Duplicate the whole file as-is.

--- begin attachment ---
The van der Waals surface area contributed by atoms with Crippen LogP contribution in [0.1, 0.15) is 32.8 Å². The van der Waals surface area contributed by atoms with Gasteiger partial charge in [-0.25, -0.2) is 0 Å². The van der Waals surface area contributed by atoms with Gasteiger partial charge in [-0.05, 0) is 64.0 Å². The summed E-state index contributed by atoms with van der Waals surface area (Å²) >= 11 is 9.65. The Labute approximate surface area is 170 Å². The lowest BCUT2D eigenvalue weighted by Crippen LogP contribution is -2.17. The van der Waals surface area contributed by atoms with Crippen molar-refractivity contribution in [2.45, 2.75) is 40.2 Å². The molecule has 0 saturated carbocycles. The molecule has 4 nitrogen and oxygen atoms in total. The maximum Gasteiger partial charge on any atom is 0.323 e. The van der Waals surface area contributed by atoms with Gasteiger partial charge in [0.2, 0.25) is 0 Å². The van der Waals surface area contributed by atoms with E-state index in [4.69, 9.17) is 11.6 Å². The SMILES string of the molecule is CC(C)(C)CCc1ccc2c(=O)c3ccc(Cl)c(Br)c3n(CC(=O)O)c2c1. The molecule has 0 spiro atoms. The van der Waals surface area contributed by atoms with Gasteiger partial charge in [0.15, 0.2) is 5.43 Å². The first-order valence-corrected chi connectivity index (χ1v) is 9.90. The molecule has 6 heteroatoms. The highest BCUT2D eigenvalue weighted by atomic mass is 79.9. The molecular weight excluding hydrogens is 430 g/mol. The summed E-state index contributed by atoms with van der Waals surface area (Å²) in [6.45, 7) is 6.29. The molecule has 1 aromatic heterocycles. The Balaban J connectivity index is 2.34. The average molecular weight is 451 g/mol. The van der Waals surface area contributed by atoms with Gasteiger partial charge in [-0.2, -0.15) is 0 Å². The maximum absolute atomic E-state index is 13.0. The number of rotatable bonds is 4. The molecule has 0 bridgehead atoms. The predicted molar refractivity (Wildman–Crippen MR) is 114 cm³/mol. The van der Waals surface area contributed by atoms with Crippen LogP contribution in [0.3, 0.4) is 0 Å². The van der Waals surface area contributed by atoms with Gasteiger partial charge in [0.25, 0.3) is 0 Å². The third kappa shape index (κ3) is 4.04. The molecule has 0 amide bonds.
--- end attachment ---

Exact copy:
The van der Waals surface area contributed by atoms with Crippen LogP contribution in [0.1, 0.15) is 32.8 Å². The van der Waals surface area contributed by atoms with Gasteiger partial charge in [-0.25, -0.2) is 0 Å². The van der Waals surface area contributed by atoms with Gasteiger partial charge in [-0.05, 0) is 64.0 Å². The summed E-state index contributed by atoms with van der Waals surface area (Å²) >= 11 is 9.65. The Labute approximate surface area is 170 Å². The lowest BCUT2D eigenvalue weighted by Crippen LogP contribution is -2.17. The van der Waals surface area contributed by atoms with Crippen molar-refractivity contribution in [2.45, 2.75) is 40.2 Å². The molecule has 0 saturated carbocycles. The molecule has 4 nitrogen and oxygen atoms in total. The maximum Gasteiger partial charge on any atom is 0.323 e. The van der Waals surface area contributed by atoms with Gasteiger partial charge in [0.2, 0.25) is 0 Å². The van der Waals surface area contributed by atoms with E-state index in [4.69, 9.17) is 11.6 Å². The SMILES string of the molecule is CC(C)(C)CCc1ccc2c(=O)c3ccc(Cl)c(Br)c3n(CC(=O)O)c2c1. The molecule has 0 spiro atoms. The van der Waals surface area contributed by atoms with Gasteiger partial charge in [0.15, 0.2) is 5.43 Å². The first-order valence-corrected chi connectivity index (χ1v) is 9.90. The molecule has 6 heteroatoms. The highest BCUT2D eigenvalue weighted by atomic mass is 79.9. The molecular weight excluding hydrogens is 430 g/mol. The summed E-state index contributed by atoms with van der Waals surface area (Å²) in [6.45, 7) is 6.29. The molecule has 1 aromatic heterocycles. The Balaban J connectivity index is 2.34. The average molecular weight is 451 g/mol. The van der Waals surface area contributed by atoms with Gasteiger partial charge in [-0.2, -0.15) is 0 Å². The maximum absolute atomic E-state index is 13.0. The number of rotatable bonds is 4. The molecule has 0 bridgehead atoms. The predicted molar refractivity (Wildman–Crippen MR) is 114 cm³/mol. The van der Waals surface area contributed by atoms with Crippen LogP contribution in [0.3, 0.4) is 0 Å². The van der Waals surface area contributed by atoms with Gasteiger partial charge in [0.25, 0.3) is 0 Å². The third kappa shape index (κ3) is 4.04. The molecule has 0 amide bonds.